The impact of policy settings which may have an impact on the productivity of firms is likely to be quite heterogeneous and depend on firm characteristics. A better understanding of what these characteristics are, their distributional aspects, and the inter-relationships between them is expected to enhance the understanding of the NZPC and therefore its ability to provide sound policy advice to government.

Lisa Meehan and Guanyu Zheng
NZ Productivity Commission
Contact: Paul.Conway@productivity.govt.nz

MAA2010-11 MED IBULLD intellectual property (IP) and productivity

Ministry of Business, Innovation and Employment

MAA2007-05 Agglomeration Elasticities

Land Transport New Zealand/Motu Economic and Public Policy Research

MAA2007-03 Statistical analysis, use and impact of government business programmes

Ministry of Business, Innovation & Employment

MAA2007-02 Determinants of firm performance

Ministry of Business, Innovation & Employment 

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Employment

MAA2016-55 Entrepreneurship and job creation

We address two research questions: what characteristics are associated with entrepreneurship (starting a self-employed business); and which sorts of entrepreneurs are more successful?

Success in entrepreneurship will focus on the transition from owner-operator to employer because: job creation is a good metric of small business success; the transition represents an important “step-change,” from business operations, risk and regulatory perspectives; and such transitions may be responsible for a material proportion of aggregate new jobs.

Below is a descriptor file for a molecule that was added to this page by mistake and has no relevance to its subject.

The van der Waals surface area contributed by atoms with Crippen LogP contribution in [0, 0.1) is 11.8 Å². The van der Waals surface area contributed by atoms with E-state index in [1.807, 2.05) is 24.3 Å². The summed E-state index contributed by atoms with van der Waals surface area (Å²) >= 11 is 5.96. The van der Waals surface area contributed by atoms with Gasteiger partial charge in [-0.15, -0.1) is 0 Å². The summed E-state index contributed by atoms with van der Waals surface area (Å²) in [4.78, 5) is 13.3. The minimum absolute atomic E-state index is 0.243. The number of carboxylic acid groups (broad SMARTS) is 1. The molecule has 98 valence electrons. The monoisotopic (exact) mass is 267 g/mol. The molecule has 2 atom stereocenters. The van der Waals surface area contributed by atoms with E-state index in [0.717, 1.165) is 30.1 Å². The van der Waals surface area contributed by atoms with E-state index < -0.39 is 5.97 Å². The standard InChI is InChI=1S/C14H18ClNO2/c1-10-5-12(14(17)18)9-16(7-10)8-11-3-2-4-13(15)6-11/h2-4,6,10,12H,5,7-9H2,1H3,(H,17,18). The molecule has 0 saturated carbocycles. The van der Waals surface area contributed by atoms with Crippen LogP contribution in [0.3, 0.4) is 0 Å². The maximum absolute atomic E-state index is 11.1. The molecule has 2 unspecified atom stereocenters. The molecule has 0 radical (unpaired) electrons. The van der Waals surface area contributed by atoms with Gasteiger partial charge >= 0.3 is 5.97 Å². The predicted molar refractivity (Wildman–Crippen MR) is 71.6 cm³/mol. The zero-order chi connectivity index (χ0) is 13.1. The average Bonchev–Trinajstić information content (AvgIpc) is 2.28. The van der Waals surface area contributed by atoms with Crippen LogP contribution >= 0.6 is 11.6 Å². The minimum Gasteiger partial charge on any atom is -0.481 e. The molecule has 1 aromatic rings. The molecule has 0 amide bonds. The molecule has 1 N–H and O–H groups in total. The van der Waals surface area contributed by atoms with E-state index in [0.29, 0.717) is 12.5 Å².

This work will have a particular focus on business owner ethnicity, but will also consider whether other worker characteristics (age, sex, skill, etc) and prior job characteristics (earnings, industry, etc) also influence the decision to start a business or subsequent job creation.

Andrew Hume, Beth Goodwin, Bettina Schaer, Bryan Chapple, Corey Allan, Donna Purdue, Liz Te Amo, Lynda Sanderson, Matalena Leaupepe, Richard Fabling, Sharon Pells, Telea Andrews, and Tipene Chrisp
Ministry of Business, Innovation and Employment
Contact: richard.fabling@stats.govt.nz

MAA2015-51 Labour mobility as a channel for productivity knowledge spillovers

This project seeks to look at labour mobility as a channel for productivity knowledge spillovers. Researchers want to look at how knowledge from companies with high productivity shifts to companies with lower productivity when individuals move to a new company.

The LBD will be used to work out productivity measures for different firms and to control for the characteristics of these firms. The IDI will be used to investigate the effects of different characteristics of workers. It will also measure the benefits to workers in terms of remuneration for their ability to pass on their knowledge in regards to productivity. This research will also look at the flow of information/workers across and within different industries.

Michael Kirker and Lynda Sanderson
The Treasury
Contact: lynda.sanderson@treasury.govt.nz

MAA2015-10 Government policy and the labour market

Motu are working on a large project that will investigate how government policy affects the behaviour and outcomes of the labour market. This section of the project will be investigating the effect of the 90-day trial periods of employment and how its introduction has affected firms' hiring policies and attitudes, and how those changes have then affected disadvantaged job seekers.

Nathan Chappell, Dr David Maré, and Dr Isabelle Sin
Motu Economic and Public Policy Research